This work is registered in the archives of the Calder Foundation, New York, under application number A04654.
Alexander Calder's Gypsophila on Black Skirt, executed in 1950, presents the viewer with a gently oscillating, fern-like progression of diminishing white discs. Suspended by thin wires, the delicate discs hover, balancing, on the skirt-like base that the work's title implies. Gypsophila, after which this work is named, is a delicate flower commonly known in the United States as "Baby's Breath" which often has a succession of small white flowers. When Gypsophila on Black Skirt moves, the viewer gains a sense of a flower gently waving in the breeze; perhaps the skirt-like base hints at a certain human element at play.
Gypsophila on Black Skirt was created during a year of great travels for Calder, who spent some of 1950 in Paris before embarking on a prolonged tour of Scandinavia and other parts of northern Europe. He returned to the United States, where he intended to assist James Johnson Sweeney in the preparation of a retrospective at the Massachusetts Institute of Technology (in the end, Calder was injured in a car accident and Sweeney installed it himself). Calder was enjoying increasing international acclaim during this period, and creating commissions for a range of clients and institutions. He was enjoying more and more frequent shows, as is reflected in the early exhibition history of this work. In fact, only a few years before Gypsophila on Black Skirt was executed, the French philosopher Jean-Paul Sartre visited Calder's studio, and was enchanted by the world of poetry and whimsy that the artist had created. Writing an essay on Calder, Sartre explained the Mobiles in terms that are perfectly demonstrated by Gypsophila on Black Skirt:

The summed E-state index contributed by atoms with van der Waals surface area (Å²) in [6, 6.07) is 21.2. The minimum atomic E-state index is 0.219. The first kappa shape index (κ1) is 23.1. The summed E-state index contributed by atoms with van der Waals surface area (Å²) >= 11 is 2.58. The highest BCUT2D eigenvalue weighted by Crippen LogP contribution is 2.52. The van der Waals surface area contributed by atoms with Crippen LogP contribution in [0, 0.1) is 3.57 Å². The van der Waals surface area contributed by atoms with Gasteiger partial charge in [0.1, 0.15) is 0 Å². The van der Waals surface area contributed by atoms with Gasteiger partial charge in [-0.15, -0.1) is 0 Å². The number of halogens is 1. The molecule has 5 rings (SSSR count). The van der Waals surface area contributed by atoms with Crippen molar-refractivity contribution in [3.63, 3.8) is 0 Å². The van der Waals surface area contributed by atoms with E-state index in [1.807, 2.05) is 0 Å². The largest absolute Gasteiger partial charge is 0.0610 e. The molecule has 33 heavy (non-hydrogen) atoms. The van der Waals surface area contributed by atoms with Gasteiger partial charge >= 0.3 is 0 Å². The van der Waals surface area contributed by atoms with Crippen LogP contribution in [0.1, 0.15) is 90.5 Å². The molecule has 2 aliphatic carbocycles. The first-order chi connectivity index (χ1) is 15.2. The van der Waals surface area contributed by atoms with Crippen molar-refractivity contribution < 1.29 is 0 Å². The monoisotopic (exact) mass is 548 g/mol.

The "mobiles," which are neither wholly alive nor wholly mechanical, and which always eventually return to their original form, may be likened to water grasses in the changing currents, or to the petals of the sensitive plant, or to gossamer caught in an updraft. In short, although "mobiles" do not seek to imitate anything because they do not "seek" any end whatever, unless it be to create scales and chords of hitherto unknown movements - they are nevertheless at once lyrical inventions, technical combinations of an almost mathematical quality, and sensitive symbols of Nature (J.P. Sartre, "The Mobiles of Calder," Alexander Calder, exh. cat., New York, 1947).